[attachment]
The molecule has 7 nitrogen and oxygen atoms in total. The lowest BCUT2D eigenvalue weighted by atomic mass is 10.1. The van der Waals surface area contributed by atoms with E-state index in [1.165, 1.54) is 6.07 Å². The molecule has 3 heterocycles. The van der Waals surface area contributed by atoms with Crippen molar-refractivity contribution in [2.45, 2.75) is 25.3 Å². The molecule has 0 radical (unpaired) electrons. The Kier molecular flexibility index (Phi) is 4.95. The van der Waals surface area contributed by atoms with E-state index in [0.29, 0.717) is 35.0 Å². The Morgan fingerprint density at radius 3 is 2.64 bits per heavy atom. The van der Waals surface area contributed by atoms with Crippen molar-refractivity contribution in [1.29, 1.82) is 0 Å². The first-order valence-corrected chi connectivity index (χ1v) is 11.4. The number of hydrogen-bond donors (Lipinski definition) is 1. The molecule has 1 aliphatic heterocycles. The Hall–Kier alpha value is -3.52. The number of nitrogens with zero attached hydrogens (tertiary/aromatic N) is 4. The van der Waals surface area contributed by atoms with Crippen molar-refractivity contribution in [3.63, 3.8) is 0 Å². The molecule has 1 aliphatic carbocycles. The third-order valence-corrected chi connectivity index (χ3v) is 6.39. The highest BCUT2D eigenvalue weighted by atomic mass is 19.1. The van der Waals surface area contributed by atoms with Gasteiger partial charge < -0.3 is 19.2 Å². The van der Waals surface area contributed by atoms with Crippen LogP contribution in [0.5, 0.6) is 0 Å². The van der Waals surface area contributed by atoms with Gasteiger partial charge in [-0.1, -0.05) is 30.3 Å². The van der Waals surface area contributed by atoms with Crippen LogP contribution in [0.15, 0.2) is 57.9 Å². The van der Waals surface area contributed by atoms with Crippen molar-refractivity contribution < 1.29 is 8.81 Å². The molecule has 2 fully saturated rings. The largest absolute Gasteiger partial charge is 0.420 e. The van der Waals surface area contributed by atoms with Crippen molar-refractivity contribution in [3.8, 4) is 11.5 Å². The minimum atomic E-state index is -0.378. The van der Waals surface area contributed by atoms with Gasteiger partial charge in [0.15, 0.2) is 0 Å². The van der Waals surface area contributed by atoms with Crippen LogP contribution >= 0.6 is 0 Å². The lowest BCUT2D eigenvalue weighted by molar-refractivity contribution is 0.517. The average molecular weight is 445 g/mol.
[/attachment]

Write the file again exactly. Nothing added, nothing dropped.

The molecule has 7 nitrogen and oxygen atoms in total. The lowest BCUT2D eigenvalue weighted by atomic mass is 10.1. The van der Waals surface area contributed by atoms with E-state index in [1.165, 1.54) is 6.07 Å². The molecule has 3 heterocycles. The van der Waals surface area contributed by atoms with Crippen molar-refractivity contribution in [2.45, 2.75) is 25.3 Å². The molecule has 0 radical (unpaired) electrons. The Kier molecular flexibility index (Phi) is 4.95. The van der Waals surface area contributed by atoms with E-state index in [0.29, 0.717) is 35.0 Å². The Morgan fingerprint density at radius 3 is 2.64 bits per heavy atom. The van der Waals surface area contributed by atoms with Crippen molar-refractivity contribution in [1.29, 1.82) is 0 Å². The first-order valence-corrected chi connectivity index (χ1v) is 11.4. The number of hydrogen-bond donors (Lipinski definition) is 1. The molecule has 1 aliphatic heterocycles. The Hall–Kier alpha value is -3.52. The number of nitrogens with zero attached hydrogens (tertiary/aromatic N) is 4. The van der Waals surface area contributed by atoms with Crippen molar-refractivity contribution in [3.63, 3.8) is 0 Å². The molecule has 1 aliphatic carbocycles. The third-order valence-corrected chi connectivity index (χ3v) is 6.39. The highest BCUT2D eigenvalue weighted by atomic mass is 19.1. The van der Waals surface area contributed by atoms with Gasteiger partial charge < -0.3 is 19.2 Å². The van der Waals surface area contributed by atoms with Crippen LogP contribution in [0.5, 0.6) is 0 Å². The van der Waals surface area contributed by atoms with Gasteiger partial charge in [-0.1, -0.05) is 30.3 Å². The van der Waals surface area contributed by atoms with Crippen LogP contribution in [0.15, 0.2) is 57.9 Å². The van der Waals surface area contributed by atoms with Crippen molar-refractivity contribution < 1.29 is 8.81 Å². The molecule has 2 fully saturated rings. The largest absolute Gasteiger partial charge is 0.420 e. The van der Waals surface area contributed by atoms with Crippen molar-refractivity contribution in [3.8, 4) is 11.5 Å². The minimum atomic E-state index is -0.378. The van der Waals surface area contributed by atoms with Gasteiger partial charge in [0.15, 0.2) is 0 Å². The van der Waals surface area contributed by atoms with Crippen LogP contribution >= 0.6 is 0 Å². The lowest BCUT2D eigenvalue weighted by molar-refractivity contribution is 0.517. The average molecular weight is 445 g/mol.